`When I use a word,' Humpty Dumpty said in rather a scornful tone, `it means just what I choose it to mean -- neither more nor less.'
`The question is,' said Alice, `whether you can make words mean so many different things.'
`The question is,' said Humpty Dumpty, `which is to be master - - that's all.'
Lewis Carroll's Humpty Dumpty is contemptuous and scornful; I hold no brief for his manners.
I do think, though, that there's more to Humpty Dumpty's thesis than is generally granted. After all, how would you finish this sentence: "When I use a word, it means..."
Now, when he uses the word "glory" to mean "a nice knock-down argument," Humpty Dumpty fails to communicate his meaning to Alice. He doesn't mind, since her confusion affords him the chance to be contemptuous, but most of us, most of the time, use words to signify something to another person. We can only succeed in doing this, of course, when the other person knows what we mean by the words we use.
But we don't have to both mean the same thing by the same word. When Jcecil3 uses the word "sexism," he means something like "the systemic oppression of women." When I use it, I mean something like "an act based on inappropriate reference to sex." They are cleary distinct concepts, but as long as we understand each other's meaning, we should be able to avoid "That's sexist!"/"No, it's not!" back-and-forth bickering.
Where I think Humpty Dumpty overplays his position is in the words "neither more nor less." The meaning of many spoken and written words, especially when they don't refer to concrete things, is not precise enough to be "just" one thing, "neither more nor less." This may be one reason why the second step in a discussion after defining terms is distinguishing ideas. If I distinguish "adult" and "child," then whatever definition I might have given for "adult" becomes, not "neither more nor less" than that definition, but "not a child." A particular definition may be vague, but distinctions give clear limits to the vagueness.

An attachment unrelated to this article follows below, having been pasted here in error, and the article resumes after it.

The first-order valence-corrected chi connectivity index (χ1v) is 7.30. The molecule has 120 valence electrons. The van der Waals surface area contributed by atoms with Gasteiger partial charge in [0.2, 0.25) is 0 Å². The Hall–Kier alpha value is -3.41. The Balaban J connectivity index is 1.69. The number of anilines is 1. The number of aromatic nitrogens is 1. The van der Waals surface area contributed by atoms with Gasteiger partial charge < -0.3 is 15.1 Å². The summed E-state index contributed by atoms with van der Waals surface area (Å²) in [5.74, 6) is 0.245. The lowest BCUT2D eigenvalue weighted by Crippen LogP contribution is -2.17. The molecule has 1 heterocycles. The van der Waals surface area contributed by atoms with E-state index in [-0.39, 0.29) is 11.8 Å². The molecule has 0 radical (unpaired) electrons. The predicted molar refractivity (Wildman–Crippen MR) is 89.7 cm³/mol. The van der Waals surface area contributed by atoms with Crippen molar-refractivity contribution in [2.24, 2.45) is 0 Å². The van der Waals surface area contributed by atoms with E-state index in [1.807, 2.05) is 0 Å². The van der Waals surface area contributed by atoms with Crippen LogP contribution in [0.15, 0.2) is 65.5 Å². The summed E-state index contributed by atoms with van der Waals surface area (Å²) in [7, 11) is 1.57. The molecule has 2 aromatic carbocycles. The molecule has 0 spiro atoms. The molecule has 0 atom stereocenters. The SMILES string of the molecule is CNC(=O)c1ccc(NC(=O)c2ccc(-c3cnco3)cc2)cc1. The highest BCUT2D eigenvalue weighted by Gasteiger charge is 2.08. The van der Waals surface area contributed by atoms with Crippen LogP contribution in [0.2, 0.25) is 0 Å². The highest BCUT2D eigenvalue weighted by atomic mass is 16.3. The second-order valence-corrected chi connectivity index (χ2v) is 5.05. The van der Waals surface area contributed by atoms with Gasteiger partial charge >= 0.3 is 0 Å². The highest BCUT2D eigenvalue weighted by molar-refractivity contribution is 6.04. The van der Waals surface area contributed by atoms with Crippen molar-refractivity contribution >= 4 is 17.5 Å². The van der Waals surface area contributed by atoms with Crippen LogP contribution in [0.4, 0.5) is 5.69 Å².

What some people try to do, though, is insist, "When you use a word, it means to you just what I choose it to mean." That way lies madness, or at least irritability on the part of the person having meanings forced upon him. Surely, if a word signifies different things to different people, misunderstandings will occur, but a dogged insistence that by your use of a word you can only intend to signify what the word signifies to me is foolish.